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Greenhouse - glass vs poly

Discussion in 'off topic' started by zippy, Sep 9, 2021.

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  1. zippy

    zippy pfm Member

    My 8x6 glass greenhouse is now 20 years old. Over that time it has suffered 11 breakages all repaired with twin-walled polycarbonate. The poly repairs are lasting ok although a bit of algae inside the oldest poly panes, however I figure its time for a new greenhouse so... Glass vs poly.? Any other considerations?
    And why do they make 8x6 but hardly anyone makes 8x8?
     
  2. gintonic

    gintonic 50 shades of grey pussy cats

    i should say, i know nothing about greenhouses, other than i helped my Dad build his new one recently - his third in about 40 years.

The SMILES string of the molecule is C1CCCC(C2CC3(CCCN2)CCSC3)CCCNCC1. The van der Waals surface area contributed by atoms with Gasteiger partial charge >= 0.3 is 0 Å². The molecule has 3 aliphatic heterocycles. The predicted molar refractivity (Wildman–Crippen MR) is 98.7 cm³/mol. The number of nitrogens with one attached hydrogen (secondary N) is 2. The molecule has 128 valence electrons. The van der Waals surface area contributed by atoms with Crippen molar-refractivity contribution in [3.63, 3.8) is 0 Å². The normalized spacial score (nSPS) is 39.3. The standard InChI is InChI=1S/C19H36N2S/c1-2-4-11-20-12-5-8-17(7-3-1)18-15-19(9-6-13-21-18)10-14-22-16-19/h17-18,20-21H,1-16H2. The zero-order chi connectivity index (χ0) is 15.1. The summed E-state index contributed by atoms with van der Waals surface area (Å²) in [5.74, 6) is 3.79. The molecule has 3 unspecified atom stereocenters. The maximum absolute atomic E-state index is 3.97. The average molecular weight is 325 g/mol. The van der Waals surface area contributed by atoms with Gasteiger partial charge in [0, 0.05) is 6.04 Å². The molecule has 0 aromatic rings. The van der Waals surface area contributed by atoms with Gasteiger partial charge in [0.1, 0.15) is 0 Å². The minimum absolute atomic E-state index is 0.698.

I asked him about Poly vs glass, he swears by glass even when i pointed out breakage etc.... He says glass feels sturdier due to the weight of the glass
     
  3. dweezil

    dweezil pfm Member

    Most of the Elite were modular so you can get any length. Their 8 foot greenhouses are actually just over 2.5m though if you're worried about fitting on an existing base.

    You can spec toughened safety glass; i'd do that anyway if you're glazing to the ground.

    I think poly lets through less light and will blow away more readily if on a breezy site.

    Check out quality carefully; you might decide refurbing the old one a better option!
     
    cctaylor and gavreid like this.
  4. mansr

    mansr Objectionist

    It retains heat better, though.
     
  5. Nero

    Nero Call me 'Goose'

    I'm speccing one of these at the moment. Gorgeous things